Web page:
Rabbit Test: Samantha Mill’s story, which swept this past year’s sf awards, has been hailed as libertarian (But that depends on your view of its central issue.)

By Michael Grossberg

One short story swept the major sf awards this past year – including the Hugos, the Nebulas and the Locus awards.

That story is “Rabbit Test,” by Samantha Mills.

According to at least one veteran libertarian sf fan, Mill’s story fits the distinctive focus of the Prometheus Award.

“The well-written story has a strong individual-liberty theme,” said Fred Moulton, a now-retired former LFS leader and Prometheus judge. (And the vast majority of libertarians likely would agree.)

But does it?

Continue reading Rabbit Test: Samantha Mill’s story, which swept this past year’s sf awards, has been hailed as libertarian (But that depends on your view of its central issue.)

Free enterprise in outer space: Appreciating Victor Koman’s Kings of the High Frontier, the 1997 Prometheus Best Novel winner

To make clear what libertarian futurists see in each of our past winners and how each fit our award’s distinctive focus on freedom, we’ve published review-essays of all past Prometheus winners. Here’s the  Appreciation for Victor Koman’s Kings of the High Frontier:

By Michael Grossberg

Victor Koman’s 1997 novel dramatizes the dream of getting into space with an libertarian twist: The massive effort is achieved through the voluntary social cooperation of mutual trade and mutual aid through private enterprise.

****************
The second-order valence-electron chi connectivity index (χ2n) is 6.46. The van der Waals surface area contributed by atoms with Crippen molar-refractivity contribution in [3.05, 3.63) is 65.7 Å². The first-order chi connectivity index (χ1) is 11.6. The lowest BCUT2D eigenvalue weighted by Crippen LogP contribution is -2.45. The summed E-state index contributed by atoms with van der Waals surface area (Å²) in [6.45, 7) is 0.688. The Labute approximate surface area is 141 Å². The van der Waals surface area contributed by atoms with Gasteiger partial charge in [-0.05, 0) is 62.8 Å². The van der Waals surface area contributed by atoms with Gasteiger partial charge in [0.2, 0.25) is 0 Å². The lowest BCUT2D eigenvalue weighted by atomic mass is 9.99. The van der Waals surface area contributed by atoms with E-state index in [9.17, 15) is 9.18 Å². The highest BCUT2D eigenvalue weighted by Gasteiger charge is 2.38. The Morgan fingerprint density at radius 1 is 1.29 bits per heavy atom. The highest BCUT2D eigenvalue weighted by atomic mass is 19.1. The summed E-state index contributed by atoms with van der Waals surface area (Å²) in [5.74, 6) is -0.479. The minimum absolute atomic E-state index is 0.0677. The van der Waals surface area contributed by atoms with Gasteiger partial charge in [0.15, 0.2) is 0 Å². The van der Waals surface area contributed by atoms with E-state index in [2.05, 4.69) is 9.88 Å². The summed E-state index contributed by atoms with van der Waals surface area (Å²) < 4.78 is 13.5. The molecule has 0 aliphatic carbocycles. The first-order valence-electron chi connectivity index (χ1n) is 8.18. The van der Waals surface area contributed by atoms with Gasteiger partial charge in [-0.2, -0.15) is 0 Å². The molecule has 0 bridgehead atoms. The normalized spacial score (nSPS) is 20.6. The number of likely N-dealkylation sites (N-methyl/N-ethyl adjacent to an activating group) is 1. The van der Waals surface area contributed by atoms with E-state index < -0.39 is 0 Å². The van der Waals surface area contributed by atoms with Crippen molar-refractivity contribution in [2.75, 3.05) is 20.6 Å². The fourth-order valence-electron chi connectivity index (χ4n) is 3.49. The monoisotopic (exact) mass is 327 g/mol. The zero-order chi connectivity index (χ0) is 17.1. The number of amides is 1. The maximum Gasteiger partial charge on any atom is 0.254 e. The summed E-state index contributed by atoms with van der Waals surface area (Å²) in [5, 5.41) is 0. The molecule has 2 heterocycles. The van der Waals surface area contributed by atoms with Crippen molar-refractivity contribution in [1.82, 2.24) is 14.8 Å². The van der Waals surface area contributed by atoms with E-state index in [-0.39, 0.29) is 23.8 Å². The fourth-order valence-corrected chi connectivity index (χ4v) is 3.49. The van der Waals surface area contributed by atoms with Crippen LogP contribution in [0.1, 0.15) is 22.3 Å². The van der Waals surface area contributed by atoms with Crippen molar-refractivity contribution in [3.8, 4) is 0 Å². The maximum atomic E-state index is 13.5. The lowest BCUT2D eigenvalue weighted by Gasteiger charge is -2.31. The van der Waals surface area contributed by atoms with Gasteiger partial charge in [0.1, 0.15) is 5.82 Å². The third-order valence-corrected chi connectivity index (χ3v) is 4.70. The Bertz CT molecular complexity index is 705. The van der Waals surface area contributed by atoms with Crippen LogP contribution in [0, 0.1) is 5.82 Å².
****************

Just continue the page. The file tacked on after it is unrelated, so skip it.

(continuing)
Set in a subtly alternate reality, the story imagines a profit-enhanced competition to reach the stars, which anticipated the X Prize that saw Burt Rutan’s SpaceShipOne reach space in 2004.

Kings of the High Frontier highlights the shortsighted bureaucratic and political efforts of a government-run program like NASA, with its consequences in corruption, wasteful mismanagement and stagnation.

Continue reading Free enterprise in outer space: Appreciating Victor Koman’s Kings of the High Frontier, the 1997 Prometheus Best Novel winner

Ethics, liberty, scientific innovation and abortion: An Appreciation of Victor Koman’s Solomon’s Knife, the 1990 Prometheus Best Novel winner

Introduction: To highlight the four-decade history of the Prometheus Awards, which the Libertarian Futurist Society began celebrating in 2019, we are posting weekly Appreciations of past Prometheus Award-winners, starting with our earliest Best Novel awards.

Here’s the next Appreciation for Victor Koman’s Solomon’s Knife, the 1990 Prometheus winner for Best Novel:

Victor Koman’s Solomon’s Knife imaginatively extends the typically partisan and predictable debate over abortion into new territory.

His provocative 1989 novel imagines a plausible future in which a controversial new surgical procedure is devised that could help women with unwanted pregnancies and women who want children but can’t become pregnant.

At the heroic center of the libertarian-themed medical thriller, which takes its title from the biblical story of King Solomon that tests two women over a baby, is a surgeon who risks her career to do the clandestine new type of surgery to help a beautiful woman seeking a routine abortion.

The new “transoption” procedure to transplant a fetus from one woman’s body to a willing new female host sparks media coverage, public outrage and a courtroom trial over an unprecedented custody battle. Koman uses his clever futuristic plot to explore issues within a moral drama that also has legal, political and scientific dimensions.
Continue reading Ethics, liberty, scientific innovation and abortion: An Appreciation of Victor Koman’s Solomon’s Knife, the 1990 Prometheus Best Novel winner